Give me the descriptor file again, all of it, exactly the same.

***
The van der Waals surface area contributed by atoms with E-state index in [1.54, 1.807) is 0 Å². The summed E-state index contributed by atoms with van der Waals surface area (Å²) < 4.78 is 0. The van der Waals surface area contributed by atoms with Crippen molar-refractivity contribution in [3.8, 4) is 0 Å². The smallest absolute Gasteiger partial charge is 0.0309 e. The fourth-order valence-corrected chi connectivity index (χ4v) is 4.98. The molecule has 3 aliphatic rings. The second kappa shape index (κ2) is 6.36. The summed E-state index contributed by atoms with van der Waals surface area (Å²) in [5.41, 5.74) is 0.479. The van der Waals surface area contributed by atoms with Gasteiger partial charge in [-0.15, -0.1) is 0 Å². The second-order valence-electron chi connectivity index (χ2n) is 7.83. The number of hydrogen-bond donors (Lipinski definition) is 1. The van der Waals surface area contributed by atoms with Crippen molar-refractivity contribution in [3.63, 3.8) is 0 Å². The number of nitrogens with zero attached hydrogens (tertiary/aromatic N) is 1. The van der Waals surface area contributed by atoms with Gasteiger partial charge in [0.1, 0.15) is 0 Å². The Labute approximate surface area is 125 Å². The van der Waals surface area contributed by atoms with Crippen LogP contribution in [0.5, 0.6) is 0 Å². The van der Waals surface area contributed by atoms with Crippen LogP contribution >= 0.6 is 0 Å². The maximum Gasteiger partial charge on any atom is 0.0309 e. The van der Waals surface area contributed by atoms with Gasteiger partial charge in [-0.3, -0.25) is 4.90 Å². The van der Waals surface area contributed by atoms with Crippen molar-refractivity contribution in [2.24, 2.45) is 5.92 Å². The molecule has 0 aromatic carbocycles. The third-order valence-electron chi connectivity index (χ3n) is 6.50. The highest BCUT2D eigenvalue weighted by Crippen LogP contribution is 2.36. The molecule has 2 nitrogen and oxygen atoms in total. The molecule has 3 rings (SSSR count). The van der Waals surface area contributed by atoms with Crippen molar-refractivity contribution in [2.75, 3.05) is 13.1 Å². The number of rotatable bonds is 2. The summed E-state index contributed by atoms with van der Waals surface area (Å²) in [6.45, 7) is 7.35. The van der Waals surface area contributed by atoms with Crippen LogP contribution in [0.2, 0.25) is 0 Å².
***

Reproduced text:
The van der Waals surface area contributed by atoms with E-state index in [1.54, 1.807) is 0 Å². The summed E-state index contributed by atoms with van der Waals surface area (Å²) < 4.78 is 0. The van der Waals surface area contributed by atoms with Crippen molar-refractivity contribution in [3.8, 4) is 0 Å². The smallest absolute Gasteiger partial charge is 0.0309 e. The fourth-order valence-corrected chi connectivity index (χ4v) is 4.98. The molecule has 3 aliphatic rings. The second kappa shape index (κ2) is 6.36. The summed E-state index contributed by atoms with van der Waals surface area (Å²) in [5.41, 5.74) is 0.479. The van der Waals surface area contributed by atoms with Gasteiger partial charge in [-0.15, -0.1) is 0 Å². The second-order valence-electron chi connectivity index (χ2n) is 7.83. The number of hydrogen-bond donors (Lipinski definition) is 1. The van der Waals surface area contributed by atoms with Crippen molar-refractivity contribution in [3.63, 3.8) is 0 Å². The number of nitrogens with zero attached hydrogens (tertiary/aromatic N) is 1. The van der Waals surface area contributed by atoms with Gasteiger partial charge in [0.1, 0.15) is 0 Å². The Labute approximate surface area is 125 Å². The van der Waals surface area contributed by atoms with Crippen LogP contribution in [0.5, 0.6) is 0 Å². The van der Waals surface area contributed by atoms with Crippen LogP contribution >= 0.6 is 0 Å². The maximum Gasteiger partial charge on any atom is 0.0309 e. The van der Waals surface area contributed by atoms with Gasteiger partial charge in [-0.3, -0.25) is 4.90 Å². The van der Waals surface area contributed by atoms with Crippen molar-refractivity contribution in [2.24, 2.45) is 5.92 Å². The molecule has 0 aromatic carbocycles. The third-order valence-electron chi connectivity index (χ3n) is 6.50. The highest BCUT2D eigenvalue weighted by Crippen LogP contribution is 2.36. The molecule has 2 nitrogen and oxygen atoms in total. The molecule has 3 rings (SSSR count). The van der Waals surface area contributed by atoms with Crippen molar-refractivity contribution in [2.75, 3.05) is 13.1 Å². The number of rotatable bonds is 2. The summed E-state index contributed by atoms with van der Waals surface area (Å²) in [6.45, 7) is 7.35. The van der Waals surface area contributed by atoms with Crippen LogP contribution in [0.2, 0.25) is 0 Å².